International: Bringing a taste of Mexico to the UK
“The joy of programming this festival is that nobody knows anything about Latin American theatre,” says Daniel Goldman, founding artistic director of Casa Latin American Theatre Festival. “We can programme an established company which is massive in Latin America and an emerging company, and the truth is it makes no difference to the audience here.” The result? “Complete freedom to programme whatever we want based on the quality of the work and what stories we want to tell.”
Inspired by the Casas de la Cultura, pop-up arts centres in actual Buenos Aires homes, the festival was established in 2007 to bring the work of Latin American theatre companies to London. Attracting audiences from within the city’s 100,000-strong Latin American community, as well as British theatre-goers with a taste for the international, it has always featured a mix of emerging and established work.
This year is no different in those terms – companies performing at regular Casa venues Barbican and Rich Mix range from Cafe Cachorro, a young company from Rio de Janeiro doing a madcap piece inspired by the short works of Samuel Beckett, to Los Guggenheim, an established Mexican group presenting a new work from Alejandro Ricano, one of the country’s leading playwrights – but the geographical focus is narrower than usual. For the first time, Casa is focusing its programming on one country, Mexico, taking advantage of UK-Mexico 2015, a year of events promoting understanding between the two countries.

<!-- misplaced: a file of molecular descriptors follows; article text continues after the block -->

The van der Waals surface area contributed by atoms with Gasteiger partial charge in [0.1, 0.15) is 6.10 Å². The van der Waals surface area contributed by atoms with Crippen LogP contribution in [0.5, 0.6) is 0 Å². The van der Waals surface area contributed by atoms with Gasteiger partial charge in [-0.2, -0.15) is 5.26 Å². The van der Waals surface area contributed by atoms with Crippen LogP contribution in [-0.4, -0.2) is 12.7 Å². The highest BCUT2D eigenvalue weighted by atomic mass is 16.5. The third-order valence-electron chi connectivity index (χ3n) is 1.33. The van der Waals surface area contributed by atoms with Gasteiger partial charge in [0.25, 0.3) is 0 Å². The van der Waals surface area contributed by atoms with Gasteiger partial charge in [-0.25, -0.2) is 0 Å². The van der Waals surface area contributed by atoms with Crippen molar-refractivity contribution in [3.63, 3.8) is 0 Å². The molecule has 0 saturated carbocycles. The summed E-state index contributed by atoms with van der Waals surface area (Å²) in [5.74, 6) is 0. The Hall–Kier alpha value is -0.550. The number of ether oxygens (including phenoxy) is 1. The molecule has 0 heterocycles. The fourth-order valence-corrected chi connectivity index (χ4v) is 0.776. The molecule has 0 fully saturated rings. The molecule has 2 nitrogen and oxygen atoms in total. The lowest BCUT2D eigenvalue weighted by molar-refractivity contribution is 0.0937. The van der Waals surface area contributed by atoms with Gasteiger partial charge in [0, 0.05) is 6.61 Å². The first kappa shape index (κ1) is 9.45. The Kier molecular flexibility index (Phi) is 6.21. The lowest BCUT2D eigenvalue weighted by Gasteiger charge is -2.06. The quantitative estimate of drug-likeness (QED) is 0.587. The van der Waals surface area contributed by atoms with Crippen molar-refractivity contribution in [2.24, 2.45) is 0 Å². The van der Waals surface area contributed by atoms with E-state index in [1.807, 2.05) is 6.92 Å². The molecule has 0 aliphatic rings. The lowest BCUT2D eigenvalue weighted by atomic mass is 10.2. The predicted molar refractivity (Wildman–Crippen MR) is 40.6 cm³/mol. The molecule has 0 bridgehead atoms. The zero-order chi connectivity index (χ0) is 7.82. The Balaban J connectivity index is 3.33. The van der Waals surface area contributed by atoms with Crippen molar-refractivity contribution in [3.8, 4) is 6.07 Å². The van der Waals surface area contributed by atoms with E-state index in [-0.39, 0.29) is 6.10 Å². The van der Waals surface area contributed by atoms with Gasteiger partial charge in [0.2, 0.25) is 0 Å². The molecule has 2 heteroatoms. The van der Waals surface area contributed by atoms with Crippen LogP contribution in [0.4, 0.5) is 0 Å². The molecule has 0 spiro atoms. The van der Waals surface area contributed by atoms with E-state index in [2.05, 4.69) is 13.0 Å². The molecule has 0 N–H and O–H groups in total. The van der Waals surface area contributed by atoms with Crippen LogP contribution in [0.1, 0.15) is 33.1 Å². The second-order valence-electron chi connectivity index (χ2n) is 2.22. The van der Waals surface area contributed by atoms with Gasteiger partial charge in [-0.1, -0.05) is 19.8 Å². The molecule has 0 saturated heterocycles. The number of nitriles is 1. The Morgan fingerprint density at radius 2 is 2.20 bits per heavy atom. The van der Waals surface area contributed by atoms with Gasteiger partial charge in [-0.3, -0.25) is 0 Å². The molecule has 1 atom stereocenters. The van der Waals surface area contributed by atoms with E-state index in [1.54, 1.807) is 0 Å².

Working in this new way has its positives and negatives, says Goldman. “When we present six shows from six different countries you’re presenting a picture of what’s going on in Latin America, but really what you’re doing is just scratching at the surface. And the big pro of having five shows from all over Mexico is that it’s a richer and more profound look at what’s going on.”
The inevitable downside, he says, is a slight feeling of imbalance, compounded by the fact that one of the two non- Mexican shows programmed for this year’s festival has had to be cancelled at the last minute due to personal issues. It’s also likely to be harder to attract the wide range of audiences that have attended previous festivals.
“There’s a lot of pride from the Latin American community about ‘this is mine, this is me, this is my story’,” says Goldman. “But to get people in, we’ve found that they will come and see work from their own country, first and foremost.” This year, therefore, “there is work to do” when it comes to persuading people that Casa is for them.
Goldman is keen to continue the country focus but will do things slightly differently than he has this year, he says, aiming in future to build a stronger programme of work from other countries alongside the in-depth look at one nation’s theatre. The festival has presented work from 18 countries so far, but there are plenty of places as yet unrepresented.
Attendance, of course, is crucial for its own sake but ticket sales are actually only a small slice of the pie as far as income is concerned. Historically, Arts Council England funding has played a major role, but this year Goldman has had to look elsewhere for support, having sustained a 55% cut to the festival’s ACE grant.
Fortunately, flights from Air Europa and the Mexican government, a crowdfunding campaign, support from private Brazilian companies and the Anglo Mexican Foundation, a Mexico City-based organisation supporting cultural exchange, have all been forthcoming. The Mexico focus has been helpful, says Goldman. “Funding-wise, it’s a clear message: ‘We’re going to feature your country, come on embassy, help us out, this is your year’.”